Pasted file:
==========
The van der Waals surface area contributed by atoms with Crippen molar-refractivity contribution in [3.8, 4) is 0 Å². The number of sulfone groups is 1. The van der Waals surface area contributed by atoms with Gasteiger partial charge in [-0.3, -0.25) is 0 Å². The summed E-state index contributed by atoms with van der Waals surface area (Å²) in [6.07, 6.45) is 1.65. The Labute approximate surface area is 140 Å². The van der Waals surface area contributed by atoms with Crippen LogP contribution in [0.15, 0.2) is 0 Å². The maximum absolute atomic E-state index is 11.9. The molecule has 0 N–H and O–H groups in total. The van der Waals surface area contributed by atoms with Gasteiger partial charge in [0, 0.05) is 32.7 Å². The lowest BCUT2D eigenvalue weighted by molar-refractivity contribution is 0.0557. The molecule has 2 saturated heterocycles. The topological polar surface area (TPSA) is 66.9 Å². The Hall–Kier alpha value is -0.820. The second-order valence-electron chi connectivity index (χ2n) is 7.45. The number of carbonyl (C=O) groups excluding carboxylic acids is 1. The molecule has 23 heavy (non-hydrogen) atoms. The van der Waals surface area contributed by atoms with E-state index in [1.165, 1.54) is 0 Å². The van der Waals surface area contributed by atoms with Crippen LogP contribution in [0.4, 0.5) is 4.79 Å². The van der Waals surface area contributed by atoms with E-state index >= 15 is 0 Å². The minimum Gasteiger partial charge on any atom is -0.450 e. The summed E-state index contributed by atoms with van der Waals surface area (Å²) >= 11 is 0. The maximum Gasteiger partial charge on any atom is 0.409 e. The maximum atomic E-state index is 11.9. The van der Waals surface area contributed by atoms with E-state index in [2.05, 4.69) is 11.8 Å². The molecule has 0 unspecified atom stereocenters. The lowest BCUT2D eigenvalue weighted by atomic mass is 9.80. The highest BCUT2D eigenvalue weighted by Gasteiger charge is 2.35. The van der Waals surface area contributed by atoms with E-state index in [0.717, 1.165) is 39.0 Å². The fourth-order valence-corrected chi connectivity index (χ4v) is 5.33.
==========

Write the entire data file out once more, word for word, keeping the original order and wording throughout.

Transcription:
The van der Waals surface area contributed by atoms with Crippen molar-refractivity contribution in [3.8, 4) is 0 Å². The number of sulfone groups is 1. The van der Waals surface area contributed by atoms with Gasteiger partial charge in [-0.3, -0.25) is 0 Å². The summed E-state index contributed by atoms with van der Waals surface area (Å²) in [6.07, 6.45) is 1.65. The Labute approximate surface area is 140 Å². The van der Waals surface area contributed by atoms with Crippen LogP contribution in [0.15, 0.2) is 0 Å². The maximum absolute atomic E-state index is 11.9. The molecule has 0 N–H and O–H groups in total. The van der Waals surface area contributed by atoms with Gasteiger partial charge in [0, 0.05) is 32.7 Å². The lowest BCUT2D eigenvalue weighted by molar-refractivity contribution is 0.0557. The molecule has 2 saturated heterocycles. The topological polar surface area (TPSA) is 66.9 Å². The Hall–Kier alpha value is -0.820. The second-order valence-electron chi connectivity index (χ2n) is 7.45. The number of carbonyl (C=O) groups excluding carboxylic acids is 1. The molecule has 23 heavy (non-hydrogen) atoms. The van der Waals surface area contributed by atoms with E-state index in [1.165, 1.54) is 0 Å². The van der Waals surface area contributed by atoms with Crippen LogP contribution in [0.4, 0.5) is 4.79 Å². The van der Waals surface area contributed by atoms with E-state index >= 15 is 0 Å². The minimum Gasteiger partial charge on any atom is -0.450 e. The summed E-state index contributed by atoms with van der Waals surface area (Å²) >= 11 is 0. The maximum Gasteiger partial charge on any atom is 0.409 e. The maximum atomic E-state index is 11.9. The van der Waals surface area contributed by atoms with E-state index in [2.05, 4.69) is 11.8 Å². The molecule has 0 unspecified atom stereocenters. The lowest BCUT2D eigenvalue weighted by atomic mass is 9.80. The highest BCUT2D eigenvalue weighted by Gasteiger charge is 2.35. The van der Waals surface area contributed by atoms with E-state index in [0.717, 1.165) is 39.0 Å². The fourth-order valence-corrected chi connectivity index (χ4v) is 5.33.